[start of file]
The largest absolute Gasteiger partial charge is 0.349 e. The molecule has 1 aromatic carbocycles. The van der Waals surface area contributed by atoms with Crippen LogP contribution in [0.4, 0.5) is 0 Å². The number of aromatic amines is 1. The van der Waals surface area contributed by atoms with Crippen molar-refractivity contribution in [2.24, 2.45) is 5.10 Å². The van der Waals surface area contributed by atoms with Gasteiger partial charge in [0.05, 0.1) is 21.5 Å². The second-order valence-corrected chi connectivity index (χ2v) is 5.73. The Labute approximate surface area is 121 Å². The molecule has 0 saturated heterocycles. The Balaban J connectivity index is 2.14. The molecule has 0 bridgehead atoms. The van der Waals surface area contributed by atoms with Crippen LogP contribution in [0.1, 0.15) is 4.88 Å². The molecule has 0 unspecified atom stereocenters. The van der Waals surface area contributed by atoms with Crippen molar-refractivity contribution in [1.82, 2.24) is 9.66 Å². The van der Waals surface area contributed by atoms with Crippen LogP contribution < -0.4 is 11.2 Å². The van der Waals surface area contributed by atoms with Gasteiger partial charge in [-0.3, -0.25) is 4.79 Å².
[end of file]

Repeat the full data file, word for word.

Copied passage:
The largest absolute Gasteiger partial charge is 0.349 e. The molecule has 1 aromatic carbocycles. The van der Waals surface area contributed by atoms with Crippen LogP contribution in [0.4, 0.5) is 0 Å². The number of aromatic amines is 1. The van der Waals surface area contributed by atoms with Crippen molar-refractivity contribution in [2.24, 2.45) is 5.10 Å². The van der Waals surface area contributed by atoms with Gasteiger partial charge in [0.05, 0.1) is 21.5 Å². The second-order valence-corrected chi connectivity index (χ2v) is 5.73. The Labute approximate surface area is 121 Å². The molecule has 0 saturated heterocycles. The Balaban J connectivity index is 2.14. The molecule has 0 bridgehead atoms. The van der Waals surface area contributed by atoms with Crippen LogP contribution in [0.1, 0.15) is 4.88 Å². The molecule has 0 unspecified atom stereocenters. The van der Waals surface area contributed by atoms with Crippen molar-refractivity contribution in [1.82, 2.24) is 9.66 Å². The van der Waals surface area contributed by atoms with Crippen LogP contribution < -0.4 is 11.2 Å². The van der Waals surface area contributed by atoms with Gasteiger partial charge in [-0.3, -0.25) is 4.79 Å².